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  • Writer's picturetimautrey3

[Monday Mindset] Entitled Older Guys ‘Cutting in Line’

Mind the GAP…Mind the GAP…Mind the GAP

When riding the tube in London, the phrase Mind the GAP has a very specific meaning. And it applies to a very specific action- stepping on and off the train.

After all, if you don’t pay attention to the “gap” between the platform and the train, you could get seriously hurt.

However, for every aspect of our lives, whether in the London underground or anywhere else, there’s another meaning for “Mind the GAP.

And this one is WAY more important (especially for leaders).

Let me explain…

I remember an evening when my buddy Dave and I were going to a concert to see a band called Godsmack.

Like many “hard rock” concerts, this one was mostly “general admission.” There were no reserved seats. In fact, there weren’t any seats at all. That is- unless you were ‘fortunate’ enough to pay an extra $150 for “VIP” status.

Being a bit more ‘senior’ than most of the crowd, Dave and I paid the money. We wanted a place to sit.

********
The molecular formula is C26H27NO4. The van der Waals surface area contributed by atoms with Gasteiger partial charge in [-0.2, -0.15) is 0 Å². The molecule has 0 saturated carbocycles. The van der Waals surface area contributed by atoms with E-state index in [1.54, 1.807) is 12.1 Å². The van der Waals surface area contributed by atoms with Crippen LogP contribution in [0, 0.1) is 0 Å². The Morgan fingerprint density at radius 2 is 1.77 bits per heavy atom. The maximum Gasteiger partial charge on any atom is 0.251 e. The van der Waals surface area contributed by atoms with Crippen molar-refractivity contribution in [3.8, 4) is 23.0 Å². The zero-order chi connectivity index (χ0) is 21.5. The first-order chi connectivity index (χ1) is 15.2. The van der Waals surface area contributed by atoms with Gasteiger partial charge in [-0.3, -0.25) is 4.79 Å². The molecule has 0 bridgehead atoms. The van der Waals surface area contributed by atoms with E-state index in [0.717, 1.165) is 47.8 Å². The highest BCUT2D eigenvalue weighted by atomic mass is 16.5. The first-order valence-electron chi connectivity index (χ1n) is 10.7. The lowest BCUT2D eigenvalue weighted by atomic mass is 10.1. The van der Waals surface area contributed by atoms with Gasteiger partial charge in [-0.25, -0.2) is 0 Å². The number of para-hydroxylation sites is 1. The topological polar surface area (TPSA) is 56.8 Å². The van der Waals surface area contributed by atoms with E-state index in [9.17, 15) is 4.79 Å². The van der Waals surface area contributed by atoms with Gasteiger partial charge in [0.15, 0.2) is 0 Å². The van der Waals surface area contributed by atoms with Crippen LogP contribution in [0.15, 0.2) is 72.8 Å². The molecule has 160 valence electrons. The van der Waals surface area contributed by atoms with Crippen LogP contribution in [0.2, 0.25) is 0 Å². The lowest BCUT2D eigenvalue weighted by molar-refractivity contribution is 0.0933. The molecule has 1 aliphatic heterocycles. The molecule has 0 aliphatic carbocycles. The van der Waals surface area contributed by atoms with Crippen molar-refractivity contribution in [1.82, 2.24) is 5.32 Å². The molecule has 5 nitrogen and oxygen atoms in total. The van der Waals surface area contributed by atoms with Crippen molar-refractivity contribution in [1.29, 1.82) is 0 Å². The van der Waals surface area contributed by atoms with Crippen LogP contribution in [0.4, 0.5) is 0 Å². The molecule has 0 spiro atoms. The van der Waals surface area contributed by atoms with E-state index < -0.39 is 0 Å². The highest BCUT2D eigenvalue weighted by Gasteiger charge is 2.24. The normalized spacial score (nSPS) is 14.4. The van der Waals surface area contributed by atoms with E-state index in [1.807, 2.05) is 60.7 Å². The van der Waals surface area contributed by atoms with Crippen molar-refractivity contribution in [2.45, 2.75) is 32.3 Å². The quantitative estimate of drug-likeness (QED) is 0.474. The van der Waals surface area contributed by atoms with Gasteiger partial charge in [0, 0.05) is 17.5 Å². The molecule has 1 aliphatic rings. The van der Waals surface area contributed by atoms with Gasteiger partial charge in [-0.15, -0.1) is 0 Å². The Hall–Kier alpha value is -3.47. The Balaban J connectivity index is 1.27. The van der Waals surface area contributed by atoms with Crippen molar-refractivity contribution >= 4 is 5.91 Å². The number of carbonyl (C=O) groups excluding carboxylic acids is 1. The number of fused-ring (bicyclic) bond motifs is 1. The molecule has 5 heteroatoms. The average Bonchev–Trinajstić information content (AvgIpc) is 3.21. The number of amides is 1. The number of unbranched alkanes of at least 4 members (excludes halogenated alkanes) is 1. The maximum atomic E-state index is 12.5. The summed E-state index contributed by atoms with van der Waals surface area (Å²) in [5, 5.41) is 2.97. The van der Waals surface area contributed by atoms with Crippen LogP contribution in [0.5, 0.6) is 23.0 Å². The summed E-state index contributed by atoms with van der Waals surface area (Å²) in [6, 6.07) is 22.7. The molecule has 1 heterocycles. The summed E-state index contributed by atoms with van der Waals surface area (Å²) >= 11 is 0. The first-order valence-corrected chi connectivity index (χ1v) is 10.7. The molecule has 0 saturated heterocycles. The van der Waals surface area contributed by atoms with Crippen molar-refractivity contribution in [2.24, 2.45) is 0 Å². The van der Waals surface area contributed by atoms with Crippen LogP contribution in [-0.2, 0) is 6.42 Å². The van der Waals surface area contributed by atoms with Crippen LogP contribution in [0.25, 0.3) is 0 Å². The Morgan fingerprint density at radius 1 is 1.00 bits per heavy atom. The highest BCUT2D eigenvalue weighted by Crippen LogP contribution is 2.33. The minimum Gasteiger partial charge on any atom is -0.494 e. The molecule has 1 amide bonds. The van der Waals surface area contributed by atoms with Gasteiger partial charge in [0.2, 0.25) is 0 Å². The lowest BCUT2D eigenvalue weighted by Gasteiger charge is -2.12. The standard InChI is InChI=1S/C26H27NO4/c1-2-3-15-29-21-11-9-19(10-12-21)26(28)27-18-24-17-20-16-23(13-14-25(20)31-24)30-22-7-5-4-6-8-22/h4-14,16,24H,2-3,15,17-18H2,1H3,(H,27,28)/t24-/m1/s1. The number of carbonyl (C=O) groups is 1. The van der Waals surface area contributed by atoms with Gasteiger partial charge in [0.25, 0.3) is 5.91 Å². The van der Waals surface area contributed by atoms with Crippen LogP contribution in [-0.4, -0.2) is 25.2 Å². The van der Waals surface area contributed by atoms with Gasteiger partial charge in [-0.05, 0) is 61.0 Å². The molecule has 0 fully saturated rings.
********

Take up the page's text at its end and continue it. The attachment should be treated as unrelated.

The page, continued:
When we arrived at the theater, the line out front ran along the sidewalk down to the corner. No one in the line was yet being allowed inside.

Thinking the queue was just for the “general admission” folks, Dave and I went straight to the theater doors. They weren’t locked so we went inside.

We approached a guy wearing a red coat and explained our “special” status. He found our names on his list, conferred with a co-worker, then told us, “I’m sorry, but you’re gonna have to wait outside until show time.”

“No problem,” we said.

The theater dude escorted us outside, pushed the barrier aside, and positioned us to be first-allowed-in once the doors officially opened- ahead of everyone else in line. It didn’t feel right, and as it turned out, was about the stupidest thing the guy could’ve done.

The theater was on the outskirts of Boston, the band’s hometown. Those near the front had been there all day- hardcore fans wanting to secure their place at the foot of the stage. It was summertime. It was 96-degrees and humid. This was…Boston.